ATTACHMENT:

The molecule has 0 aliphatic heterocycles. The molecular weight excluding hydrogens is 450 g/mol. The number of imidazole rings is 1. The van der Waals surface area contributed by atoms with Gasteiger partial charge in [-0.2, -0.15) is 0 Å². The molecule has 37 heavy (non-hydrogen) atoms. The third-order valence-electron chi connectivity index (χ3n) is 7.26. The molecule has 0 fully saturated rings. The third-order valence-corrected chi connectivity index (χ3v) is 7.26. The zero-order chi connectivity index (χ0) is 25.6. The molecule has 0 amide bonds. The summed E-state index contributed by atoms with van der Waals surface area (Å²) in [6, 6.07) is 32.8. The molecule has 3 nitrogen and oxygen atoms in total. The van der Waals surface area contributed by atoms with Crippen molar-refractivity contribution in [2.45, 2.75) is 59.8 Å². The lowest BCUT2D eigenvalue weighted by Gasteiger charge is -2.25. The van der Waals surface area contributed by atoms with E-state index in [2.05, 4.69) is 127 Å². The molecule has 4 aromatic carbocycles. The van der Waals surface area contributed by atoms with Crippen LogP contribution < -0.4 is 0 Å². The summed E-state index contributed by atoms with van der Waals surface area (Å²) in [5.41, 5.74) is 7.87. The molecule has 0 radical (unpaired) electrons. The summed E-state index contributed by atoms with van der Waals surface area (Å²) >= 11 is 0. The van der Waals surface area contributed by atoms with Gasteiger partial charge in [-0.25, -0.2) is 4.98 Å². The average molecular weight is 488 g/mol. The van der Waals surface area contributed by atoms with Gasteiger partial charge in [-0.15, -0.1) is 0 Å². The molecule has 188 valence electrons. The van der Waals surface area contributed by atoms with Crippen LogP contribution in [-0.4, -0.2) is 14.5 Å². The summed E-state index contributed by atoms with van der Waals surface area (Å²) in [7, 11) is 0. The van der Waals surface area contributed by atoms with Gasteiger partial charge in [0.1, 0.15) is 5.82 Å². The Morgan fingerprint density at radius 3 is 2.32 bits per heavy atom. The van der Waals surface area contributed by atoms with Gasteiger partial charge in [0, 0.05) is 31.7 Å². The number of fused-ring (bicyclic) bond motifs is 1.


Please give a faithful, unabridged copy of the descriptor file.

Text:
The molecule has 0 aliphatic heterocycles. The molecular weight excluding hydrogens is 450 g/mol. The number of imidazole rings is 1. The van der Waals surface area contributed by atoms with Gasteiger partial charge in [-0.2, -0.15) is 0 Å². The molecule has 37 heavy (non-hydrogen) atoms. The third-order valence-electron chi connectivity index (χ3n) is 7.26. The molecule has 0 fully saturated rings. The third-order valence-corrected chi connectivity index (χ3v) is 7.26. The zero-order chi connectivity index (χ0) is 25.6. The molecule has 0 amide bonds. The summed E-state index contributed by atoms with van der Waals surface area (Å²) in [6, 6.07) is 32.8. The molecule has 3 nitrogen and oxygen atoms in total. The van der Waals surface area contributed by atoms with Crippen molar-refractivity contribution in [2.45, 2.75) is 59.8 Å². The lowest BCUT2D eigenvalue weighted by Gasteiger charge is -2.25. The van der Waals surface area contributed by atoms with E-state index in [2.05, 4.69) is 127 Å². The molecule has 4 aromatic carbocycles. The van der Waals surface area contributed by atoms with Crippen LogP contribution < -0.4 is 0 Å². The summed E-state index contributed by atoms with van der Waals surface area (Å²) in [5.41, 5.74) is 7.87. The molecule has 0 radical (unpaired) electrons. The summed E-state index contributed by atoms with van der Waals surface area (Å²) >= 11 is 0. The van der Waals surface area contributed by atoms with Gasteiger partial charge in [-0.25, -0.2) is 4.98 Å². The average molecular weight is 488 g/mol. The van der Waals surface area contributed by atoms with Gasteiger partial charge in [-0.15, -0.1) is 0 Å². The molecule has 188 valence electrons. The van der Waals surface area contributed by atoms with Crippen LogP contribution in [-0.4, -0.2) is 14.5 Å². The summed E-state index contributed by atoms with van der Waals surface area (Å²) in [7, 11) is 0. The van der Waals surface area contributed by atoms with Gasteiger partial charge in [0.1, 0.15) is 5.82 Å². The Morgan fingerprint density at radius 3 is 2.32 bits per heavy atom. The van der Waals surface area contributed by atoms with Gasteiger partial charge in [0, 0.05) is 31.7 Å². The number of fused-ring (bicyclic) bond motifs is 1.